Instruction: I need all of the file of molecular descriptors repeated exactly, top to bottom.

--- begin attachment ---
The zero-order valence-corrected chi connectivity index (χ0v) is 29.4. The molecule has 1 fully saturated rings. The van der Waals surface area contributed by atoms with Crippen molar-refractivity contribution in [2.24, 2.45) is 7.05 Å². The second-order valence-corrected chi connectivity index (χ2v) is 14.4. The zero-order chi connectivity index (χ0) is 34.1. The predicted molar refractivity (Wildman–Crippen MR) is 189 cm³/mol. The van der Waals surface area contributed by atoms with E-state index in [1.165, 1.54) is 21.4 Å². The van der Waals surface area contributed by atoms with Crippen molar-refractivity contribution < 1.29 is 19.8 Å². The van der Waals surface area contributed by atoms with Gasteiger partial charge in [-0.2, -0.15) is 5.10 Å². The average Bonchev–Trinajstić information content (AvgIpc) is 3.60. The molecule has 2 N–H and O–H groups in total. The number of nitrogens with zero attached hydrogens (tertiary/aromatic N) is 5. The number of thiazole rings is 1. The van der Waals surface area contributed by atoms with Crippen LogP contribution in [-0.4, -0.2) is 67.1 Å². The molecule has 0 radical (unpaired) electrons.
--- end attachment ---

The zero-order valence-corrected chi connectivity index (χ0v) is 29.4. The molecule has 1 fully saturated rings. The van der Waals surface area contributed by atoms with Crippen molar-refractivity contribution in [2.24, 2.45) is 7.05 Å². The second-order valence-corrected chi connectivity index (χ2v) is 14.4. The zero-order chi connectivity index (χ0) is 34.1. The predicted molar refractivity (Wildman–Crippen MR) is 189 cm³/mol. The van der Waals surface area contributed by atoms with E-state index in [1.165, 1.54) is 21.4 Å². The van der Waals surface area contributed by atoms with Crippen molar-refractivity contribution < 1.29 is 19.8 Å². The van der Waals surface area contributed by atoms with Gasteiger partial charge in [-0.2, -0.15) is 5.10 Å². The average Bonchev–Trinajstić information content (AvgIpc) is 3.60. The molecule has 2 N–H and O–H groups in total. The number of nitrogens with zero attached hydrogens (tertiary/aromatic N) is 5. The number of thiazole rings is 1. The van der Waals surface area contributed by atoms with Crippen LogP contribution in [-0.4, -0.2) is 67.1 Å². The molecule has 0 radical (unpaired) electrons.